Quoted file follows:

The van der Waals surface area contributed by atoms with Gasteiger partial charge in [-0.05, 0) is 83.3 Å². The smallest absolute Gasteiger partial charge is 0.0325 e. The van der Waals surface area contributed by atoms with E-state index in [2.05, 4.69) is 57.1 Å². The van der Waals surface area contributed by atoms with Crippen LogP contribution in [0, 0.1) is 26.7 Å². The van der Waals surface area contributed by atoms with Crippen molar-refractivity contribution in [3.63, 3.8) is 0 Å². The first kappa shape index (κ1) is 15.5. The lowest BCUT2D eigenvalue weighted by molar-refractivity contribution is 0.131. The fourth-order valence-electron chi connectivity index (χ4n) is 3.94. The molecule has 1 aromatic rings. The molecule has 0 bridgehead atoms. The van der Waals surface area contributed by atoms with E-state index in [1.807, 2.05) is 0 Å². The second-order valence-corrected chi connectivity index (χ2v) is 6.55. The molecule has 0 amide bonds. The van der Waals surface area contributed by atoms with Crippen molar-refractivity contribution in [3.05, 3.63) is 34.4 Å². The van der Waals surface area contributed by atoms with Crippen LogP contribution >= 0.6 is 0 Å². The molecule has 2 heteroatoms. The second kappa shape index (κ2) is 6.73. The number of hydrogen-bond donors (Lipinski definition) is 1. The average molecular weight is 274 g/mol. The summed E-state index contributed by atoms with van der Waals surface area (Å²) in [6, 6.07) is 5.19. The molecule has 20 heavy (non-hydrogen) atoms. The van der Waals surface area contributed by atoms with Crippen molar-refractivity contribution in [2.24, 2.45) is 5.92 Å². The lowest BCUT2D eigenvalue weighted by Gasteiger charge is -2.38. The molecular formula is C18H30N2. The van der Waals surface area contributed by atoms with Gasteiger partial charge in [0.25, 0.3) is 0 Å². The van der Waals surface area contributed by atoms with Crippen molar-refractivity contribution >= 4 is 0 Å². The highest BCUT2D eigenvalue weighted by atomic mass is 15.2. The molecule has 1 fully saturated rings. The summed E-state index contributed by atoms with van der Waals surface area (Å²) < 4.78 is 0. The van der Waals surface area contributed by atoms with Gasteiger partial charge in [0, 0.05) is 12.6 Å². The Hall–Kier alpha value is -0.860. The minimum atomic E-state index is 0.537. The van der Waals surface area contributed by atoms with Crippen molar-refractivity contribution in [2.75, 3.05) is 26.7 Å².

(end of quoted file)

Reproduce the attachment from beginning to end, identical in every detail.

The van der Waals surface area contributed by atoms with Gasteiger partial charge in [-0.05, 0) is 83.3 Å². The smallest absolute Gasteiger partial charge is 0.0325 e. The van der Waals surface area contributed by atoms with E-state index in [2.05, 4.69) is 57.1 Å². The van der Waals surface area contributed by atoms with Crippen LogP contribution in [0, 0.1) is 26.7 Å². The van der Waals surface area contributed by atoms with Crippen molar-refractivity contribution in [3.63, 3.8) is 0 Å². The first kappa shape index (κ1) is 15.5. The lowest BCUT2D eigenvalue weighted by molar-refractivity contribution is 0.131. The fourth-order valence-electron chi connectivity index (χ4n) is 3.94. The molecule has 1 aromatic rings. The molecule has 0 bridgehead atoms. The van der Waals surface area contributed by atoms with E-state index in [1.807, 2.05) is 0 Å². The second-order valence-corrected chi connectivity index (χ2v) is 6.55. The molecule has 0 amide bonds. The van der Waals surface area contributed by atoms with Crippen molar-refractivity contribution in [3.05, 3.63) is 34.4 Å². The van der Waals surface area contributed by atoms with Crippen LogP contribution >= 0.6 is 0 Å². The molecule has 2 heteroatoms. The second kappa shape index (κ2) is 6.73. The number of hydrogen-bond donors (Lipinski definition) is 1. The average molecular weight is 274 g/mol. The summed E-state index contributed by atoms with van der Waals surface area (Å²) in [6, 6.07) is 5.19. The molecule has 20 heavy (non-hydrogen) atoms. The van der Waals surface area contributed by atoms with Crippen molar-refractivity contribution in [2.24, 2.45) is 5.92 Å². The lowest BCUT2D eigenvalue weighted by Gasteiger charge is -2.38. The molecular formula is C18H30N2. The van der Waals surface area contributed by atoms with Gasteiger partial charge in [0.25, 0.3) is 0 Å². The van der Waals surface area contributed by atoms with Crippen molar-refractivity contribution >= 4 is 0 Å². The highest BCUT2D eigenvalue weighted by atomic mass is 15.2. The molecule has 1 fully saturated rings. The summed E-state index contributed by atoms with van der Waals surface area (Å²) < 4.78 is 0. The van der Waals surface area contributed by atoms with Gasteiger partial charge in [0, 0.05) is 12.6 Å². The Hall–Kier alpha value is -0.860. The minimum atomic E-state index is 0.537. The van der Waals surface area contributed by atoms with Crippen molar-refractivity contribution in [2.75, 3.05) is 26.7 Å².